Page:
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US in charge of Yemen’s domestic affairs before September 21 Revolution – says Abdul-Malik al-Houthi

The leader of Yemen’s Ansarullah resistance movement says the United States was in charge of administering his country’s internal affairs prior to the popular revolution against former Yemeni President Abd Rabbuh Mansur Hadi, better known as the September 21 Revolution.

Abdul-Malik al-Houthi said during a live televised speech from the Yemeni capital city of Sana’a on Monday afternoon that such foreign guardianship had led to the collapse and complete occupation of Yemen.

“The Revolution is a great achievement, and is still going on … There used to be foreign guardianship in Yemen before the Revolution, and former political factions had no intentions whatsoever to gain the independence and freedom of the Yemeni nation,” Houthi noted.

He highlighted that Washington used to conduct Yemen’s affairs before the September 21 Revolution, and the US embassy in Sana’a had the upper hand over the presidential office.

“There were explosions, assassinations and Takfiri terrorist elements before the Revolution. The enemies did their utmost to eliminate the sources of Yemen’s financial and spiritual might, and push the country to the brink of collapse to occupy it,” the Ansarullah chief said.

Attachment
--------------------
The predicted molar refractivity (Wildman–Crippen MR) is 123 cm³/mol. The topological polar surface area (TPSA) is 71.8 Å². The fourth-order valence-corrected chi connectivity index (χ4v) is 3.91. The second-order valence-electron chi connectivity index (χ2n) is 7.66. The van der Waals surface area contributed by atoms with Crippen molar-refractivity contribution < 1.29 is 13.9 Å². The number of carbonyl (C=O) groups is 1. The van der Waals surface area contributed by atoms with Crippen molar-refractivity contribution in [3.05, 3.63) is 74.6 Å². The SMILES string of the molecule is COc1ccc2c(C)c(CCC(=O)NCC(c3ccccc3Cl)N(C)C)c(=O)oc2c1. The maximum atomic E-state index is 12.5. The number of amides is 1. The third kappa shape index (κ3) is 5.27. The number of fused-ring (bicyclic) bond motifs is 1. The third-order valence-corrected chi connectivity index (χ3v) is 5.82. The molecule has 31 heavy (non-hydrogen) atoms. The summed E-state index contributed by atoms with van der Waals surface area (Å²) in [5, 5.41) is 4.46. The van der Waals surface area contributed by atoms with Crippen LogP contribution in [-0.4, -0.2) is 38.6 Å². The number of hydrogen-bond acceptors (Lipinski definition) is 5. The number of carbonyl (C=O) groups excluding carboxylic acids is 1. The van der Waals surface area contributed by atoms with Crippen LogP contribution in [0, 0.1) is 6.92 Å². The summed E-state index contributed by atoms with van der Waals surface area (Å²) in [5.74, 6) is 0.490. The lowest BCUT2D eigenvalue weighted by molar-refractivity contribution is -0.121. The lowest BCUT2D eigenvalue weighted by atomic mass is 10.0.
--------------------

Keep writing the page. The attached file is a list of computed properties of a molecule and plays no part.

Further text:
The Ansarullah leader went on to say that the US used al-Qaeda terrorists to create division within Yemen, and to advance its hegemonic agenda, stressing that Washington also sought to influence Yemen’s educational system in favor of the Israeli regime.

He added that Saudi Arabia and the United Arab Emirates (UAE) are just pawns in the hands of the United States, and are “cows being milked” by Washington to serve the Tel Aviv regime’s interests.

“The Yemeni nation has decided to reject capitulation to US and Israeli schemes, and to be recognized by their faith and dignity,” Houthi said.

The Ansarullah leader underlined that the September 21 Revolution represented people from all walks of the Yemeni society as well as various tribes and political parties.

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